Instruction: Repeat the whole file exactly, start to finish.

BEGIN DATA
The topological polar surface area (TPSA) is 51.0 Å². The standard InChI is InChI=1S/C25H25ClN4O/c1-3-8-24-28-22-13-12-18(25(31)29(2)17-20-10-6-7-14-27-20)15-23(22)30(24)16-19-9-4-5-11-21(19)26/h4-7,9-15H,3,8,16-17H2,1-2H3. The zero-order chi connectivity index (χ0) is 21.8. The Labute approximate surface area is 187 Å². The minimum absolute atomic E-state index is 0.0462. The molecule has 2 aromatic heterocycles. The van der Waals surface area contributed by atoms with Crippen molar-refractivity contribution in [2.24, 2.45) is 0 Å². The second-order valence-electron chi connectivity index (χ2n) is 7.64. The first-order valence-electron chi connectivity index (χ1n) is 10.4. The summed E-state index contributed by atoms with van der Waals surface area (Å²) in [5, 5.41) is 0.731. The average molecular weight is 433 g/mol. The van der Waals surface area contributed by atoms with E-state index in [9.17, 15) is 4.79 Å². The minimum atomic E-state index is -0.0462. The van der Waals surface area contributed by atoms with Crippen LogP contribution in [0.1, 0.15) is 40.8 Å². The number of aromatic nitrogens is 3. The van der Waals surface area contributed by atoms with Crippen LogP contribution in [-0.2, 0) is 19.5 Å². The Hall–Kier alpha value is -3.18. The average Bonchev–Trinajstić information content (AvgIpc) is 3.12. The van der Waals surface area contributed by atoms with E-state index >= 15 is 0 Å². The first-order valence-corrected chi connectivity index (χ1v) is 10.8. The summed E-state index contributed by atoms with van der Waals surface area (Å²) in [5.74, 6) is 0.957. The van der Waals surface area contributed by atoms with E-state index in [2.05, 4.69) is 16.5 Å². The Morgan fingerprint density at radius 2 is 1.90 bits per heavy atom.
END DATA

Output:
The topological polar surface area (TPSA) is 51.0 Å². The standard InChI is InChI=1S/C25H25ClN4O/c1-3-8-24-28-22-13-12-18(25(31)29(2)17-20-10-6-7-14-27-20)15-23(22)30(24)16-19-9-4-5-11-21(19)26/h4-7,9-15H,3,8,16-17H2,1-2H3. The zero-order chi connectivity index (χ0) is 21.8. The Labute approximate surface area is 187 Å². The minimum absolute atomic E-state index is 0.0462. The molecule has 2 aromatic heterocycles. The van der Waals surface area contributed by atoms with Crippen molar-refractivity contribution in [2.24, 2.45) is 0 Å². The second-order valence-electron chi connectivity index (χ2n) is 7.64. The first-order valence-electron chi connectivity index (χ1n) is 10.4. The summed E-state index contributed by atoms with van der Waals surface area (Å²) in [5, 5.41) is 0.731. The average molecular weight is 433 g/mol. The van der Waals surface area contributed by atoms with E-state index in [9.17, 15) is 4.79 Å². The minimum atomic E-state index is -0.0462. The van der Waals surface area contributed by atoms with Crippen LogP contribution in [0.1, 0.15) is 40.8 Å². The number of aromatic nitrogens is 3. The van der Waals surface area contributed by atoms with Crippen LogP contribution in [-0.2, 0) is 19.5 Å². The Hall–Kier alpha value is -3.18. The average Bonchev–Trinajstić information content (AvgIpc) is 3.12. The van der Waals surface area contributed by atoms with E-state index >= 15 is 0 Å². The first-order valence-corrected chi connectivity index (χ1v) is 10.8. The summed E-state index contributed by atoms with van der Waals surface area (Å²) in [5.74, 6) is 0.957. The van der Waals surface area contributed by atoms with E-state index in [2.05, 4.69) is 16.5 Å². The Morgan fingerprint density at radius 2 is 1.90 bits per heavy atom.